National Park Service Awards More than $3.1 Million in Grants to Preserve and Interpret World War II Japanese American Confinement SitesBreaking News
tags: historic preservation, National Parks, public history, Japanese internment, Japanese American history, Asian American History
WASHINGTON – The National Park Service is pleased to announce more than $3.1 million in Japanese American Confinement Sites grants that will fund preservation, restoration and education projects throughout the country. The 22 projects funded will help tell the stories of the more than 120,000 Japanese Americans, two-thirds of whom were U.S. citizens, imprisoned by the U.S. government during World War II following the attack on Pearl Harbor by the nation of Japan in 1941.
“These grants help to preserve an important piece of our nation’s history, educating generations of visitors about the injustice of the World War II confinement of Japanese Americans,” said U.S. Secretary of the Interior David Bernhardt.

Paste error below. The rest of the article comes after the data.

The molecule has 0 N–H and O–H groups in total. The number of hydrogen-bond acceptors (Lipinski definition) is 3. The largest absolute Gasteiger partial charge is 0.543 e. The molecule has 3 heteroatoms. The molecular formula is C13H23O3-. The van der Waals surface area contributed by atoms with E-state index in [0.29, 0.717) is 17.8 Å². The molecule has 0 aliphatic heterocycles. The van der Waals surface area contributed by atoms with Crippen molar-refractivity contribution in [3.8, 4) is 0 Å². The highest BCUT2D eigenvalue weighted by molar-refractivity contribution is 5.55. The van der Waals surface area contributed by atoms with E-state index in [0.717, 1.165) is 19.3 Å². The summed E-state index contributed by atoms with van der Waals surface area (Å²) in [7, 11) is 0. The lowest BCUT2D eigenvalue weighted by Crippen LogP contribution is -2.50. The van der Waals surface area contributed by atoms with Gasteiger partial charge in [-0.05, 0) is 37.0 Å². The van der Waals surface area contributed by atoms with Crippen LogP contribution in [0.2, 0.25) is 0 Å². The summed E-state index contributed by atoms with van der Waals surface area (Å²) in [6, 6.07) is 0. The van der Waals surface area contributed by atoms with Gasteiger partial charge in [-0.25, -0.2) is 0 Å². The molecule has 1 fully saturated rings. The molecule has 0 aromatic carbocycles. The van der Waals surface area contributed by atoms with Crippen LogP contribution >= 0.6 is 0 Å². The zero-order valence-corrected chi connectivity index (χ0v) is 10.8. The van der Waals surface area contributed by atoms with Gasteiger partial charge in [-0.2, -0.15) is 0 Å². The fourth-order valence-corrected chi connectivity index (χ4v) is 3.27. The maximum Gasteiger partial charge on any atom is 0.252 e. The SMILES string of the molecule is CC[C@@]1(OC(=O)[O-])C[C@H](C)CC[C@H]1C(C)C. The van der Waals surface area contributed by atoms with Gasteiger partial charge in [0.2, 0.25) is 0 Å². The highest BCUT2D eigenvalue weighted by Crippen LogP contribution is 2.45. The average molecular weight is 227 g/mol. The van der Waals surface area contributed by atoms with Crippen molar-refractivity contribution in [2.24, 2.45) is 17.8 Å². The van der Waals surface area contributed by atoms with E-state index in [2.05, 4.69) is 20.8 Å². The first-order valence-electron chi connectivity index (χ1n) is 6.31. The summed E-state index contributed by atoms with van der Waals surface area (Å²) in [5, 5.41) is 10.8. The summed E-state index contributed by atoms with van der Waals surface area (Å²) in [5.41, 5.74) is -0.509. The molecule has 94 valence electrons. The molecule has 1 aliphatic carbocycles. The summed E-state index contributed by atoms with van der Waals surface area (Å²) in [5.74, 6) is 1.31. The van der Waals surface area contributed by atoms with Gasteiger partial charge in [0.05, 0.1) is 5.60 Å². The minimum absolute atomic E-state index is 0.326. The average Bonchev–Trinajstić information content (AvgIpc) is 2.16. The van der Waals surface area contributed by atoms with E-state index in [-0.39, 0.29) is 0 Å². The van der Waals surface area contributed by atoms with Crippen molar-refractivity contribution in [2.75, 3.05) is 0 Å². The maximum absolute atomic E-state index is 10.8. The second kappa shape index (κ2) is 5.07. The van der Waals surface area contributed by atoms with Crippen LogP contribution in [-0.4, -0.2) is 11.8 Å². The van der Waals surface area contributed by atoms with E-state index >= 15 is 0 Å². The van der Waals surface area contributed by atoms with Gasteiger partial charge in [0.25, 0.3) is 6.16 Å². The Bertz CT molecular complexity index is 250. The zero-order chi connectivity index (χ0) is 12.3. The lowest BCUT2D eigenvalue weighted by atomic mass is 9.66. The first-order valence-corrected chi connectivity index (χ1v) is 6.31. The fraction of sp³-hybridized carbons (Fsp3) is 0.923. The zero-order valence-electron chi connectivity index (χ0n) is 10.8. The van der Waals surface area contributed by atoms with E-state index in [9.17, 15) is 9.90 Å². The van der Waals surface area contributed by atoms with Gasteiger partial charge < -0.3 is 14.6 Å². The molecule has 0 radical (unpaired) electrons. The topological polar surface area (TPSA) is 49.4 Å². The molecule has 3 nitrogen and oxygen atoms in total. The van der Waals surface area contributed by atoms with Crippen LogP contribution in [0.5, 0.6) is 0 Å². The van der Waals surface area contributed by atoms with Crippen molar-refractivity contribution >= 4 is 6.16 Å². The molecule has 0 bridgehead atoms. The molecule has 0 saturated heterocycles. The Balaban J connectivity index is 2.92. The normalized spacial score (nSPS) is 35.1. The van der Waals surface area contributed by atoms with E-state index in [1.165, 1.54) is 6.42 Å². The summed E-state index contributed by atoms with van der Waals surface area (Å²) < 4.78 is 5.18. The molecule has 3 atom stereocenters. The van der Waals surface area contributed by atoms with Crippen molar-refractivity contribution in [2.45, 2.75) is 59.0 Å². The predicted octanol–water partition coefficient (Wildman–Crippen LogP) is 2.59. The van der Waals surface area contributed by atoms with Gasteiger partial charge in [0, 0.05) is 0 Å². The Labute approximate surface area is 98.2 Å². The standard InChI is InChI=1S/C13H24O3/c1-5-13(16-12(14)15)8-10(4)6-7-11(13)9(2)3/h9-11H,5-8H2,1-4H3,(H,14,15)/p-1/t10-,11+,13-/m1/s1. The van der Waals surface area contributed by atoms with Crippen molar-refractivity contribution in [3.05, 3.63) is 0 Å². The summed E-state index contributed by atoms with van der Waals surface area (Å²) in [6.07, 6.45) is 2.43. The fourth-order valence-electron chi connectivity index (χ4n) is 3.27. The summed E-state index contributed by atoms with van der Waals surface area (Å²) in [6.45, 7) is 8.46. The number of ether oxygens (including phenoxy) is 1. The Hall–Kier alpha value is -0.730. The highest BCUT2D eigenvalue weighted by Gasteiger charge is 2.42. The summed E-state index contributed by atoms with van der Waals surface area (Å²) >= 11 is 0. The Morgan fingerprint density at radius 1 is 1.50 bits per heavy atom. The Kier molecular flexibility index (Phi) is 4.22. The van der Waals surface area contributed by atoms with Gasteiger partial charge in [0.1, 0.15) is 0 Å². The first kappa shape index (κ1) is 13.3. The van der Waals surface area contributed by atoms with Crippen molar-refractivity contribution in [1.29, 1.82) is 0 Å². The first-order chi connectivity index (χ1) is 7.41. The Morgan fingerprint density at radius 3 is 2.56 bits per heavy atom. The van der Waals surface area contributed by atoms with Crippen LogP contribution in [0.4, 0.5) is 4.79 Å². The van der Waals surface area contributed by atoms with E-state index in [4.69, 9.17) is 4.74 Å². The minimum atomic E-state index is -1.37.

“The National Park Service is dedicated to the preservation and protection of natural, cultural, and historical resources across the United States,” said David Vela, National Park Service Deputy Director. “Through these projects, we have the honor of educating our visitors about the strength and perseverance of the Japanese Americans incarcerated during World War II.”
“The Historical Museum at Fort Missoula does an incredible job of telling the story of our nation and Montana’s history,” said Montana Senator Steve Daines. “I’m glad to have supported this project and look forward to seeing it complete.”
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